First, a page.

Day three in the Corona house has been strangely musical as events have reminded me of song titles and lyrics. The title of today’s update shows where I’ve landed today, but special thanks also go to Simon and Garfunkel, who as often provide a simple lyric that says so much. In this case…
Slow down you move too fast, got to make the morning last, just kicking down the cobblestones, looking for fun and feeling groovy.
What I took from this as the day developed was that sometimes taking your foot off the pedal and enjoying the view can give you the time and space to develop a different perspective. That’s certainly been the case today as I started to question just how seriously the current situation is being taken, by the public, the medical profession and our politicians. That isn’t to say I’ve turned into a doom goblin, but it does appear that we’re sending out some very mixed and often contradictory messages.
One of the problems with imposing isolation is that you rarely start with a clear diary. Most appointments can be rearranged, postponed or cancelled, indeed it gave our first day some tasks to do which meant it went pretty quickly. But not everything can be stopped easily and a case in point arose this morning.
Vaughan has been attending the local hospital for ongoing investigations (not serious but time dependant, miss a slot and you may need to go back three spaces and start again). Today, we needed to get a sample returned to the relevant hospital department around 3 miles away. Given that’s in central London that would equate to about 20 minutes on a bus if we were to get on one. Given that pretty soon there could be many more people isolating who may require to receive medication, return lent equipment, provide samples or replenish home treatment devices surely we would be able to arrange something.
Following current advice, we rang 111 and found they were completely unprepared for anything that wasn’t catered for in their scripted call scripts. Given their scripts pre-date Coronavirus-19 that’s pretty much everything at least in our experience to date. The outcome was perhaps we might be better contacting the relevant hospital department ourselves.
Two emails and half a dozen calls later we were still no further forward. It was only when we engaged with the patient care team (complaints) that the consultant himself rang back. We’re both pretty well practiced at getting through a complaints system but not everybody is and neither should they be to get advice about ongoing medical treatment.
Far from helping, the advice received was mixed ranging from asking someone to bring it into the hospital or if we were asymptomatic bring it in or start things again when the isolation period is over. The interesting thing is that’s from a medical professional who presumably should be aware of the risk of walking into a hospital if we turn out to be carrying Coronavirus.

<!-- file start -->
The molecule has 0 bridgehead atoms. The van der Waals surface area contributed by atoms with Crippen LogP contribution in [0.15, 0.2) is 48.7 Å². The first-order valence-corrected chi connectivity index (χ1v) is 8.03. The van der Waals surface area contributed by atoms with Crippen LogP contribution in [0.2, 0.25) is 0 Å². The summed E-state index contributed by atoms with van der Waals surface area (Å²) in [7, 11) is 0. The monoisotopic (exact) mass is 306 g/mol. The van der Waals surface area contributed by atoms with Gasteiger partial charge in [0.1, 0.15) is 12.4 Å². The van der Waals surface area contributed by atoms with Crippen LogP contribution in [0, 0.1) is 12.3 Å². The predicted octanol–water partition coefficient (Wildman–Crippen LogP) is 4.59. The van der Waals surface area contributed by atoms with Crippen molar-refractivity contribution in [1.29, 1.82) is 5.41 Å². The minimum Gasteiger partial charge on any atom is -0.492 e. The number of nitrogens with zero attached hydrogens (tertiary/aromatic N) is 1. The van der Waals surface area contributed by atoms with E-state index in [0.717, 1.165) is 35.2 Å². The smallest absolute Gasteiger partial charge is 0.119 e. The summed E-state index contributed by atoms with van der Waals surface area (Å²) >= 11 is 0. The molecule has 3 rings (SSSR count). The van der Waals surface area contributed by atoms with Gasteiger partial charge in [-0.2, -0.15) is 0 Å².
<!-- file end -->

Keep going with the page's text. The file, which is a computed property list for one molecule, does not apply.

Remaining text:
After 3-4 hours trying to resolve this, we did get the sample/items taken back to the hospital as agreed over the phone. Unfortunately, they were initially turned away by the department receptionist as it was hospital policy that nursing staff receive anything brought in and none was available. Thankfully our delivery agent waited and delivery was made. It’s disappointing that one arm of the NHS is telling us to self isolate while another is saying if you’re not symptomatic pop into the hospital – which is it and how can such inconsistent messaging be possible?
I’ve also had time to look at the statistics for a number of countries and the rate of increase over the last 24 hours. Though too small for these purposes, the angles in the chart show the rate of increase in confirmed cases. From top down, the first five being Italy, South Korea, France, USA and UK. The most successful approach appears to have been taken by Singapore and China both of whom have imposed severe and some would say draconian restrictions early. This is the same approach the WHO has lately moved to suggest and bemoan the slow actions taken in parts of Europe and the Americas.
Borders to Italy have been heavily restricted by Austria, Slovenia and Switzerland. Many countries including France, Germany, Hungary and Canada have restricted gatherings of more than a thousand. Meanwhile, Australia goes ahead with the Grand Prix including the Ferrari team who recently flew out from the lock-down area. Similarly, the UK has gone ahead with Cheltenham races and plans to continue with tens of thousands meeting to watch some of the six nations Rugby matches. Having seen what Milan looks like this does look like we’re yet to wake up to what’s coming – either that, or the government knows it’s too late to do much about things now – bread and circuses are the order of the day,
What may change things is the rise in the number of junior ministers and one as yet unnamed cabinet minister who find themselves infected by the virus. Putting aside the question of how politicians manage to get tested while members of the general public can’t (the proposed subject for tomorrow) it may bring a focus to the heart of government that could be just what we need to fully consider what may be necessary to halt the speed at which the virus will spread.
Not wishing to end on a downbeat note, time for two updates from the Corona house. The first is the progress of Bog-roll Billy. I am able to confirm (if you’ll excuse the expression) no movement in the usage statistics other than 2 sheets to stem a nose bleed which resolved spontaneously.
Finally, I regret to say that all copies of Vaughan’s stockpiling for dummies have been withdrawn following a stewards inquiry (by me) and the uncovering of hitherto undeclared items held in reserve and not fully declared. The investigative journalist in me recorded the discovery. (Pulitzer prizes should be sent care of Gumnut Towers-leave outside and ring the bell until further notice.)